Aug 21, 2013
What is your current job title and organization, and what excites you the most about working there?
I’m the Tennenbaum Family Professor of Creativity Research at UCLA’s Semel Institute for Neuroscience & Human Behavior. The Semel Institute and UCLA overall are amazing places to be involved in highly collaborative trans-disciplinary research.
Please tell us about your interest in applied brain science. What areas are you most interested in? What motivated you to pursue work in your field?
I’m a clinical neuro-psychologist interested in understanding how we can deploy new neuroscience knowledge to change our brains. I believe we are embarking on the next stage of human evolution!
What is one important thing you are working on now, and where can people learn more about it?
We are just starting a new study of “Big C” Creativity, supported by the John Templeton Foundation, and will be examining the brains and cognitive functions of internationally renowned visual artists and scientists. SharpBrains readers and learn more here.
What are 1–2 key things you’d like every person to understand regarding his/ her own brain and mind, that you think is commonly misrepresented or not addressed in the popular media?
I wish we could displace all the myths about the differences between the left and right hemispheres, which I believe ends up being misrepresented a lot. Instead, I wish more people knew about the “dorsal-ventral” distinction in the human cortex, which is a cornerstone of evolutionary development of the mammalian brain, and helps explain a great deal about the balance of stability and flexibility in mental and emotional processing.
Where do you see clear “low-hanging fruit” to enhance behavioral and brain health based on neuroscience and innovation?
Basic planning and organizational tools are not as well recognized as they should be; these are some of the most profound ways we know to “gear up” our frontal lobes. It seems like new technologies are focusing more on streaming ever-greater volumes into our posterior cortices (through our sensory systems) and we could benefit from focusing more on tools to enhance our outputs and productivity!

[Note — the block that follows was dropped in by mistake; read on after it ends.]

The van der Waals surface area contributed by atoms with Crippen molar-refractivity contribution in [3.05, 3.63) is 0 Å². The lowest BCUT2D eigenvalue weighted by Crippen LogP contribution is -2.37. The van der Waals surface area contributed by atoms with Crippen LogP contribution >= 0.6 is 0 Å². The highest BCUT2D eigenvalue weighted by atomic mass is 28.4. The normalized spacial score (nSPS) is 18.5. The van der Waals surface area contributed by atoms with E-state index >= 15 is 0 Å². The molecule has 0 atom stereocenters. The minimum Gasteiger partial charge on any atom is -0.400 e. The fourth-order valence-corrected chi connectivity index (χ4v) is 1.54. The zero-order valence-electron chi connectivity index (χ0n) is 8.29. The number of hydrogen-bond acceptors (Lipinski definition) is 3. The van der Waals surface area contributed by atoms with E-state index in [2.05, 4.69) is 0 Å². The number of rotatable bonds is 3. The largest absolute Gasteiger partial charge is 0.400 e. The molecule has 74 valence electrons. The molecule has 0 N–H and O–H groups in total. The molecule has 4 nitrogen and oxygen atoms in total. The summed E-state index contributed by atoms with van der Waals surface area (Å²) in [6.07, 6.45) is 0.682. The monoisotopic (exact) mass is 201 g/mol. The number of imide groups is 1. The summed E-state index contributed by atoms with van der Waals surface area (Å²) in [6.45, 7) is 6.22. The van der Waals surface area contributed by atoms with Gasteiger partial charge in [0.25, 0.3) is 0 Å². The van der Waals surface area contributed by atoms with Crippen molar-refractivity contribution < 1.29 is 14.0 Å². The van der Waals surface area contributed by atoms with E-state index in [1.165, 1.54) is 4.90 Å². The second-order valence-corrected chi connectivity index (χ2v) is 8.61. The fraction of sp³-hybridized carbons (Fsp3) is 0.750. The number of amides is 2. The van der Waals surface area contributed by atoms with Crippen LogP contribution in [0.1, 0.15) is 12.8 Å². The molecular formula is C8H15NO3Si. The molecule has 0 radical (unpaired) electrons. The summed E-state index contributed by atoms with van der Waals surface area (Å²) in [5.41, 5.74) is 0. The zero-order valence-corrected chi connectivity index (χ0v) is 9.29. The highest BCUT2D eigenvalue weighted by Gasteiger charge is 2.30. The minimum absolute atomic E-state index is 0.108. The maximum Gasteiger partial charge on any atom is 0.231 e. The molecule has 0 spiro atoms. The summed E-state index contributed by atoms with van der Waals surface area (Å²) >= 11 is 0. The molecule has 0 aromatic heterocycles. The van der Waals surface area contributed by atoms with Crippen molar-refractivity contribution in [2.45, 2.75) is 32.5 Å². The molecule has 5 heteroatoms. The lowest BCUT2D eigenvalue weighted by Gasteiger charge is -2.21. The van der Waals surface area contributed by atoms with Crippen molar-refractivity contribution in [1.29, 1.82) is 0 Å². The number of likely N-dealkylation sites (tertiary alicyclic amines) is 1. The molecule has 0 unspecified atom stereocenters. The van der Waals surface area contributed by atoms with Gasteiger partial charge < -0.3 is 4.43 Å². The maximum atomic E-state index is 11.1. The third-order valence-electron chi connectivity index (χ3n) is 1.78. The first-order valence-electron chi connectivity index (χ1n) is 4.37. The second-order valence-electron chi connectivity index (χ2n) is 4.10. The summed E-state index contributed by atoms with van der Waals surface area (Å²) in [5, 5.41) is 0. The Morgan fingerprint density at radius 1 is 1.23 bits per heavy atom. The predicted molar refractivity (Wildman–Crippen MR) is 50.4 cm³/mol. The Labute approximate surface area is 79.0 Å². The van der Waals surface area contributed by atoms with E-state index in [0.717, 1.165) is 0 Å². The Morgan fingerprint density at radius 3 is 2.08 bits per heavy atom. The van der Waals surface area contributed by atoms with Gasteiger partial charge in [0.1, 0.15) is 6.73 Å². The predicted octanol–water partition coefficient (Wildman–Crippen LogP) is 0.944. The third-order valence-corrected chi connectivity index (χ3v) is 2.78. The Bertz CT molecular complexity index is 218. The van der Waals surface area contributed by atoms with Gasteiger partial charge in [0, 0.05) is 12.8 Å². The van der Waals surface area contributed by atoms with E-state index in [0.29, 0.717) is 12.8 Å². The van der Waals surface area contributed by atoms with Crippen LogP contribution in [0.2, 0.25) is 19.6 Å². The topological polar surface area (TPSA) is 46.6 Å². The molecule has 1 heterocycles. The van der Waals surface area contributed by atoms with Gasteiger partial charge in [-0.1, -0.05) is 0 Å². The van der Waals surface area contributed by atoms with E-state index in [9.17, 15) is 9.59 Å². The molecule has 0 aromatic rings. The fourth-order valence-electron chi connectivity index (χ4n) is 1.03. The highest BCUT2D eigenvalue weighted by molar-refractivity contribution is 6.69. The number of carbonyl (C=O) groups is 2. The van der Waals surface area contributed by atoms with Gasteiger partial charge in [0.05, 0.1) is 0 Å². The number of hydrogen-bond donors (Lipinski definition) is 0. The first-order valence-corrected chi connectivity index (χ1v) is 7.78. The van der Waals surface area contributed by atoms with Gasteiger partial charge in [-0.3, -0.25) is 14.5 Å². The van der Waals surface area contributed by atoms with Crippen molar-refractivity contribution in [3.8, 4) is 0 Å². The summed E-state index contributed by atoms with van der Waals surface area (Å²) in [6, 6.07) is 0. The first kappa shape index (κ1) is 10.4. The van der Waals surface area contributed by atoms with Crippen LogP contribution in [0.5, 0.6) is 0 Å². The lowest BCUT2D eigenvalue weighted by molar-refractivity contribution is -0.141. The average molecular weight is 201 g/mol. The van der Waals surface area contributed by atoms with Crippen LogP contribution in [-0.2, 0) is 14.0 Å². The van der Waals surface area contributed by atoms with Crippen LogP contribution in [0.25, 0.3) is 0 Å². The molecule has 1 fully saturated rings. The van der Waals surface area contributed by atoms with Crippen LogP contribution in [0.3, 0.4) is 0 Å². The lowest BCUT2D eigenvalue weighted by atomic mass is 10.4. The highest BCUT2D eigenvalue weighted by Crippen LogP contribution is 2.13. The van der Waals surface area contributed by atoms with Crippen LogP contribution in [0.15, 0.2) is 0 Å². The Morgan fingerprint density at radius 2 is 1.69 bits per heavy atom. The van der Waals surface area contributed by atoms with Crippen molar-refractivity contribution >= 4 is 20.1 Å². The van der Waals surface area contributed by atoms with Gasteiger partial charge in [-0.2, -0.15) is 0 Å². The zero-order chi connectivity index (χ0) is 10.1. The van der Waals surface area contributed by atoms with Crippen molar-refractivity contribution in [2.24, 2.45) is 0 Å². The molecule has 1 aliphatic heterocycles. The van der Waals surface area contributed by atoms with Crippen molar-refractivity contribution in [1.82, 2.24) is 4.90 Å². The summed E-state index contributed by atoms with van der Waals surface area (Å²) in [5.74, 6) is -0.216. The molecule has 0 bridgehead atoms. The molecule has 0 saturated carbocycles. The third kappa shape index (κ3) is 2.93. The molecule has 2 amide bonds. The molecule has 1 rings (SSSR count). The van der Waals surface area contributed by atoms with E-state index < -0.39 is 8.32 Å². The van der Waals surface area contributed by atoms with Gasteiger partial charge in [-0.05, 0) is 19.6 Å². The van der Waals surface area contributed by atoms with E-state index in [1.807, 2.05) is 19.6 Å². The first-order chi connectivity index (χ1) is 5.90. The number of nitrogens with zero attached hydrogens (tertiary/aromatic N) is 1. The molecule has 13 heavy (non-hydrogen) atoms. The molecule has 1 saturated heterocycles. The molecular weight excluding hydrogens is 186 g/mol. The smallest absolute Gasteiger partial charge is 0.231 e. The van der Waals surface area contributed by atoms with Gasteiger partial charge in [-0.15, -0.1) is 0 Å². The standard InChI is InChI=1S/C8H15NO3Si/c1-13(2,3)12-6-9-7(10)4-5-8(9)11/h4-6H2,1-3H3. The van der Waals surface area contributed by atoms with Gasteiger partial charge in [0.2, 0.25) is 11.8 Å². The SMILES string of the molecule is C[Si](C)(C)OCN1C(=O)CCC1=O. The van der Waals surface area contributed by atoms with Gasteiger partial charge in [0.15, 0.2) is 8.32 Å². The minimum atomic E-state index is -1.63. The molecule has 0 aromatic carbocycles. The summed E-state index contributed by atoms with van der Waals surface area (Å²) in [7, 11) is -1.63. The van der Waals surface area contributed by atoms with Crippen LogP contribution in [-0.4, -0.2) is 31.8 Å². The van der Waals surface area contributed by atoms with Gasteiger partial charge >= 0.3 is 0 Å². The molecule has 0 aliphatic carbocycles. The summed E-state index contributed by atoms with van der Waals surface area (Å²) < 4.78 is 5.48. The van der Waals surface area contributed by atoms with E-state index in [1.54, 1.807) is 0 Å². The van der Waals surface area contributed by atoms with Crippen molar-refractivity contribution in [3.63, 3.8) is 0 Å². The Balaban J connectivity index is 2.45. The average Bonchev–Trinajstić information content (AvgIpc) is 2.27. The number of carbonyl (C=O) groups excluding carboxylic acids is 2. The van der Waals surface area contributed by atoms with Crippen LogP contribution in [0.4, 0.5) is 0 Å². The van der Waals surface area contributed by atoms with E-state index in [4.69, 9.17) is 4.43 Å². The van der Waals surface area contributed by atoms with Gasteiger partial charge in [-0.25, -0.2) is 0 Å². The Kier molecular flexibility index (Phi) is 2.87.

What would you like the 2013 SharpBrains Virtual Summit to accomplish?
It will be great to hear everyone’s latest and greatest thoughts as progress in the field is accelerating. Also I hope everyone will share freely what is NOT working so that we can avoid the “peak of inflated expectations” in the “hype cycle” and keep expectations realistic.
Finally, what do YOU do to stay sharp?
I’ve been monitoring my activity with a FitBit, and am always trying out new organizational software to achieve IBZ and GTD (“in box zero” to “get things done”); the hope is by promoting my cognitive control I can make up for my deteriorating memory. Most important, I’ve got a wife and twin 11-year old kids to keep me on my toes!
—This conversation is part of a new interview series with Speakers and Participants in the upcoming 2013 SharpBrains Virtual Summit (September 19-20th). You can register with a 20% discount using promotional code: sharp2020